This May be a Watershed Year for Rivers and Migratory Fish

World Fish Migration Day highlights unprecedented opportunities for restoring rivers and fish.

Underwater closeup photo of a Coho salmon spawning in a northern California river.
Coho Salmon Salmon, like this Coho salmon from Washington state, are among the celebrities of species that rely on healthy, well-connected rivers. © Bureau of Land Management

Since May of 2014, the biennial event of World Fish Migration Day (of which TNC is a founder and regular sponsor) has shined a spotlight on the challenges faced by millions of fish that must travel hundreds to thousands of miles for their life cycle through the recruitment of a celebrity ambassador in British TV presenter and fisherman Jeremy Wade; a "Eurofishion" song contest; and a video spot titled "Fish Can't Travel Like We Can" that... well, you should just watch it. 

But the splashy marketing has a serious purpose. World Fish Migration Day (May 21) is elevating a critically overlooked environmental challenge that goes beyond fish: the fragmentation of rivers. And this year offers unprecedented opportunities for river restoration.

View from the top of Hungry Horse Dam in Kalispell, Montana.
Hungry Horse Dam View from the top of Hungry Horse Dam in Kalispell, Montana. © Steve Halama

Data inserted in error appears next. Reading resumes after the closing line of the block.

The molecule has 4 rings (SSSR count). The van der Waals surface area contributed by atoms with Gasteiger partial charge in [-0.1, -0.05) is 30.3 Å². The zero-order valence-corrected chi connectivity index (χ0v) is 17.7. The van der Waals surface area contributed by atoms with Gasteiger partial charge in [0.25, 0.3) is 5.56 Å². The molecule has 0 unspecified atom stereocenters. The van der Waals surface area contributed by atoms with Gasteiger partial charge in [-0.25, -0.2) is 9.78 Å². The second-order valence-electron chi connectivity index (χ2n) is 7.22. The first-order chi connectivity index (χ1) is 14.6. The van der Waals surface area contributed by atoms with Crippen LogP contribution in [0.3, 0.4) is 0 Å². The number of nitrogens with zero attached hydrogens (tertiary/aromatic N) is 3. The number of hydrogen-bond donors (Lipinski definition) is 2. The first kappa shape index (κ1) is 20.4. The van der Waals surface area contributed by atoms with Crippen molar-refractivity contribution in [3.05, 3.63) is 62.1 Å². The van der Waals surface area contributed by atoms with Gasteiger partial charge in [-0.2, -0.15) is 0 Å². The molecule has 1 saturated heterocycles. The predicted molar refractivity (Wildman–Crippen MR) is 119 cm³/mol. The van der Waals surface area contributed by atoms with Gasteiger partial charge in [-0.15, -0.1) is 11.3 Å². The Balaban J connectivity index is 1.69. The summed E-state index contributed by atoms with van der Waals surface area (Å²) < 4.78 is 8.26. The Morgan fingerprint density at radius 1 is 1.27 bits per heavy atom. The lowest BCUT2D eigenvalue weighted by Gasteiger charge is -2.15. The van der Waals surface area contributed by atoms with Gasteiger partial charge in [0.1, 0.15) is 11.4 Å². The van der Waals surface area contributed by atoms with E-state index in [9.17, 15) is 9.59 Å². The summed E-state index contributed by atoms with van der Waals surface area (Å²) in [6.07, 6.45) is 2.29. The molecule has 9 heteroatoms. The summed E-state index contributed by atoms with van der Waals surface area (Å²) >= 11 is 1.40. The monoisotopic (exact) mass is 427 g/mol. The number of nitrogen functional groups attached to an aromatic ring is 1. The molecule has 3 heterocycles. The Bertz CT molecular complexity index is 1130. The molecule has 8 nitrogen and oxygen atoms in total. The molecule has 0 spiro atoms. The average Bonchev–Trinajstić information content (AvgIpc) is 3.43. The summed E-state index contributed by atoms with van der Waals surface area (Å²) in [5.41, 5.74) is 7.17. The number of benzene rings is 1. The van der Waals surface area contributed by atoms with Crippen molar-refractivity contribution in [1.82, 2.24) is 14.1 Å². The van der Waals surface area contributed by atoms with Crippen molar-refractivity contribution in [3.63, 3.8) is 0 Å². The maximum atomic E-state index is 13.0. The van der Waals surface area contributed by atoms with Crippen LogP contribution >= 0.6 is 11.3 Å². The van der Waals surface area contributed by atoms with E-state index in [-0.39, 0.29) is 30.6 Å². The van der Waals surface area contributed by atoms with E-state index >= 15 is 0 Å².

Declining biodiversity, growing health threats

Connectivity is the continuous flow of water, organisms and energy through a watershed. When connected, rivers function like superhighways, linking land, freshwater and ocean habitats and transporting water and nutrients between them.

When rivers become fragmented by dams, culverts and other barriers—as is the case for more than two-thirds of the world's major rivers—it can have devastating effects on all these habitats and the people and wildlife that depend on them. 

Freshwater ecosystems are among the most degraded in the world. Freshwater species populations have declined an average of 84% since 1970, and fragmentation is a big reason for that, along with pollution and over-extraction of water.  

Anadromous fish like salmon that move between rivers and the ocean are particularly affected, but even species that migrate within a shorter segment of river suffer when connectivity is disrupted. Terrestrial ecosystems are affected, too, since many river-adjacent habitats depend on regular flooding patterns to restore nutrients and recharge groundwater.

There are human consequences, too. Freshwater fisheries get less attention than their saltwater counterparts, but they are a vital source of food and income for over 100 million people, and barriers reduce the water quantity and flow of nutrients these fisheries require. Disrupted water flows can also lead to stagnation in larger reservoirs and the release of methane, a potent greenhouse gas. For some communities, fragmentation is literally stealing the ground from beneath their feet. Dams prevent the downstream flow of the sediments that build and replenish deltas; as a result, some communities downstream of major dams are literally sinking

Photo of a man in a stream holding a small Eastern brook trout.
Stream Species Joshua Royte, TNC senior conservation scientist, holds an Eastern brook trout captured in a fish trap in a Maine stream. Brook trout rely on good river/stream connectivity to complete their life cycle and thrive. © Kira Bennett Hamilton/TNC

Protect, restore and avoid